Howard & Howard Attorneys PLLC is pleased to announce that Emily E. Bennett, Paul T. Engel, Sam A. Fares, Steven M. Van Beek and Daniel L. Villaire Jr. have all become shareholders in the firm.

Emily E. Bennett concentrates her practice in civil litigation with an emphasis on commercial, class action, patent infringement, and employment disputes. Prior to joining Howard & Howard, she worked as a judicial law clerk for the Honorable Morton Denlow, United States Magistrate Judge for the Northern District of Illinois (ret).

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Supreme Court Set to Rule Upon Dismissal Provisions of Canada Labour Code

On January 19, 2016 the Supreme Court of Canada will hear arguments in the case of Joseph Wilson v. Atomic Energy of Canada Limited (“AECL”)(2015 FCA 17).  The case involves the proper interpretation of certain provisions of the Canada Labour Code(“Code”) and whether an employee whose employment is subject to the Code, if dismissed without cause, has automatically been unjustly dismissed. 
 
In this case, AECL had employed Mr. Wilson for four and a half years.  Starting out as a Senior Buyer/Order Administrator, Mr. Wilson had received many promotions.  His last position was Procurement Supervisor, Tooling.  That position was not managerial.  On November 16, 2009, AECL terminated Mr. Wilson’s employment without cause.  AECL offered Mr. Wilson a severance package equal to roughly six months’ pay in exchange for a full and final release.  Had his severance package been determined in accordance with the minimum statutory notice and severance requirements under the Code, he would have been entitled to only 18 days’ pay. 
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McDonald Hopkins Government Strategies Advisory: This Week in Washington – December 18, 2015

Omnibus on the floor today – what’s in it?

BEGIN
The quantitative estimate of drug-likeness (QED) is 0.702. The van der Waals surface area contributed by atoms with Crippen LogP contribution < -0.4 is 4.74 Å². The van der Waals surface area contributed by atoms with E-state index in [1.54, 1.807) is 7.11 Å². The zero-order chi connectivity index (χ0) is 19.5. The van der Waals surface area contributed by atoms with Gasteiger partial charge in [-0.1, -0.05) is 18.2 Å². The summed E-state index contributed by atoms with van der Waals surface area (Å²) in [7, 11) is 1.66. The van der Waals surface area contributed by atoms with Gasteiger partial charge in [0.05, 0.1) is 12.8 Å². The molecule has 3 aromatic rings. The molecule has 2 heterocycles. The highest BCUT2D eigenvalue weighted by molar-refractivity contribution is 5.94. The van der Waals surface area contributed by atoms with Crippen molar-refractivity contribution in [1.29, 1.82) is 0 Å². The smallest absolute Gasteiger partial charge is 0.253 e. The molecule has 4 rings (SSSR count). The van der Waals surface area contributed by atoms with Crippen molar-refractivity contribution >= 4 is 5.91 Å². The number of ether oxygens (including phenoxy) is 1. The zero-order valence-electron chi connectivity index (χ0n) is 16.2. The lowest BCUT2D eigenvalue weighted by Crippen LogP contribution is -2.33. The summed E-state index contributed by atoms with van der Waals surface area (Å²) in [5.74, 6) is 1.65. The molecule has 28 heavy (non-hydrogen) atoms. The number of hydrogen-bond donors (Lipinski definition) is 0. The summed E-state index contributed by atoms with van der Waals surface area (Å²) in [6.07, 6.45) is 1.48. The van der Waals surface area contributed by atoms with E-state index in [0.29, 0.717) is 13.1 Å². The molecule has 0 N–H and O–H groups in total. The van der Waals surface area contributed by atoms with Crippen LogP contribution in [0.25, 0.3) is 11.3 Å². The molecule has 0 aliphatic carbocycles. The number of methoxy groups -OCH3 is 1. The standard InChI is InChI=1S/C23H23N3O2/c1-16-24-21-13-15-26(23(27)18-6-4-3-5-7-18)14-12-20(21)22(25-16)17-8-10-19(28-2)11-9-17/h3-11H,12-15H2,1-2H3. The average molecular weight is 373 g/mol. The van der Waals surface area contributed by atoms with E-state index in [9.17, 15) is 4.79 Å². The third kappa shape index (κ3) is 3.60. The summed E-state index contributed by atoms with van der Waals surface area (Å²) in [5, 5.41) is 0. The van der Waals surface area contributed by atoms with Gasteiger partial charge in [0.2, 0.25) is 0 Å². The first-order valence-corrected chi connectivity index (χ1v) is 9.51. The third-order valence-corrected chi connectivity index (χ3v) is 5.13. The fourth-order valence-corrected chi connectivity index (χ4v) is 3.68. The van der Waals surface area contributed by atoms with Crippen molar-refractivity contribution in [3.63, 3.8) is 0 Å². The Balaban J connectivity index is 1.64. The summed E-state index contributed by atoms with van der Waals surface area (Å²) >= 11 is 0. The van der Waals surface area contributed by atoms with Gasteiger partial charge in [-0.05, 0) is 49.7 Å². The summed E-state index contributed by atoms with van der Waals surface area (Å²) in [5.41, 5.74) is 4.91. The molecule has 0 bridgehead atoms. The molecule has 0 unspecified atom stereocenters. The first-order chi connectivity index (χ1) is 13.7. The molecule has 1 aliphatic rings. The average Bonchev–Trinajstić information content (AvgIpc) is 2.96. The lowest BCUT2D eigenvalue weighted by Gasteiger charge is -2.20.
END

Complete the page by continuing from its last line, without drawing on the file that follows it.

BREAKING NEWS: The House passed the omnibus spending bill by a vote of 316 to 113. 150 Republicans were joined by 166 Democrats in passing the bill.

Today, the omnibus spending bill went to the floor in the House. As of this morning, there remained some uncertainty as to whether the bill would pass. Speaker of the House Paul Ryan (R-WI), like his predecessor John Boehner (R-OH), had to rely on the votes of Democrats to get the omnibus across the finish line thanks to the defection of conservative House Republicans.

The omnibus spending bill clocks in at 2,009 pages and contains $1.15 trillion in federal spending through September of next year.

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Nothing but the kitchen sink: tort immunity and covenants to insure

In its recent decision in William Osler Health Centre v. Compass Construction et al., 2015 ONSC 3959, the Ontario Superior Court of Justice considered the scope of tort immunity arising from a covenant to insure in a CCDC 2 Contract (the “Contract”). Generally, tort immunity acts to prevent a party who covenants to insure another party from suing the other party for the losses which are insured. In this case, the Court considered whether the covenant to insure and related tort immunity extended only to the portion of the subject property that was under renovation or whether it extended to other parts of the subject property that were damaged in the course of construction. 

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New forms of notary inscriptions

Ministry of justice of the Russian Federation together with the Federal notarial chamber developed draft order “On approval of notary actions’ registration registers, notary certificates, verification inscriptions on transactions and certified documents” (hereinafter “Draft order”).

For the moment many of the notary inscriptions adopted by the current order No. 99 of the Ministry of justice of the Russian Federation dated 10 April 2002 have become irrelevant due to introduction of amendments into current legislation stipulating among other changes procedure for verifying decision of legal entities’ management bodies and order of entering into EGRUL information on facts of implementing activities by legal entities in view of the latest amendments to the Civil code of the Russian Federation1.